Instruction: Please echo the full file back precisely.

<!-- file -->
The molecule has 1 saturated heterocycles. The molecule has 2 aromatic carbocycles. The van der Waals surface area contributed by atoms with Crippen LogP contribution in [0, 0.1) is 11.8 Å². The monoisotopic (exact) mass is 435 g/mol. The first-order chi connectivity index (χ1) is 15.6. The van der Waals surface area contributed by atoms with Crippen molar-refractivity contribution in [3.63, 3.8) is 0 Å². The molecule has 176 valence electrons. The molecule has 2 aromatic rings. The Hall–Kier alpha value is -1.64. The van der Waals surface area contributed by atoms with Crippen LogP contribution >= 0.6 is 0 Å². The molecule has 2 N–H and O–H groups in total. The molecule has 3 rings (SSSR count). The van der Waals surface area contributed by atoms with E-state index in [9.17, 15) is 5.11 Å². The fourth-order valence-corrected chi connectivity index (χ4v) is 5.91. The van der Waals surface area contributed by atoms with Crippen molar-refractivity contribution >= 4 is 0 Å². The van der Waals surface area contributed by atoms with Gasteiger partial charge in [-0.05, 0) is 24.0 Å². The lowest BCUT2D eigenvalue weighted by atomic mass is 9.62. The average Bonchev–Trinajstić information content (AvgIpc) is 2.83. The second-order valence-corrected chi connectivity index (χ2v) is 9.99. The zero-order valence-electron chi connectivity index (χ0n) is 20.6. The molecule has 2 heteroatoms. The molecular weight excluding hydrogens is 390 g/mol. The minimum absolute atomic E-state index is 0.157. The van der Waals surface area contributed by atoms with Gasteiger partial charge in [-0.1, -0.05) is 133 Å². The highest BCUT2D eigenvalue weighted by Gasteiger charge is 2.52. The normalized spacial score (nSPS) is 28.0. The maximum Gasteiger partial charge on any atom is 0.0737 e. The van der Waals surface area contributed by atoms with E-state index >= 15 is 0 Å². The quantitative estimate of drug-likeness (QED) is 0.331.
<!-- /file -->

The molecule has 1 saturated heterocycles. The molecule has 2 aromatic carbocycles. The van der Waals surface area contributed by atoms with Crippen LogP contribution in [0, 0.1) is 11.8 Å². The monoisotopic (exact) mass is 435 g/mol. The first-order chi connectivity index (χ1) is 15.6. The van der Waals surface area contributed by atoms with Crippen molar-refractivity contribution in [3.63, 3.8) is 0 Å². The molecule has 176 valence electrons. The molecule has 2 aromatic rings. The Hall–Kier alpha value is -1.64. The van der Waals surface area contributed by atoms with Crippen LogP contribution >= 0.6 is 0 Å². The molecule has 2 N–H and O–H groups in total. The molecule has 3 rings (SSSR count). The van der Waals surface area contributed by atoms with E-state index in [9.17, 15) is 5.11 Å². The fourth-order valence-corrected chi connectivity index (χ4v) is 5.91. The van der Waals surface area contributed by atoms with Crippen molar-refractivity contribution >= 4 is 0 Å². The van der Waals surface area contributed by atoms with Gasteiger partial charge in [-0.05, 0) is 24.0 Å². The lowest BCUT2D eigenvalue weighted by atomic mass is 9.62. The average Bonchev–Trinajstić information content (AvgIpc) is 2.83. The second-order valence-corrected chi connectivity index (χ2v) is 9.99. The zero-order valence-electron chi connectivity index (χ0n) is 20.6. The molecule has 2 heteroatoms. The molecular weight excluding hydrogens is 390 g/mol. The minimum absolute atomic E-state index is 0.157. The van der Waals surface area contributed by atoms with Gasteiger partial charge in [-0.1, -0.05) is 133 Å². The highest BCUT2D eigenvalue weighted by Gasteiger charge is 2.52. The normalized spacial score (nSPS) is 28.0. The maximum Gasteiger partial charge on any atom is 0.0737 e. The van der Waals surface area contributed by atoms with E-state index >= 15 is 0 Å². The quantitative estimate of drug-likeness (QED) is 0.331.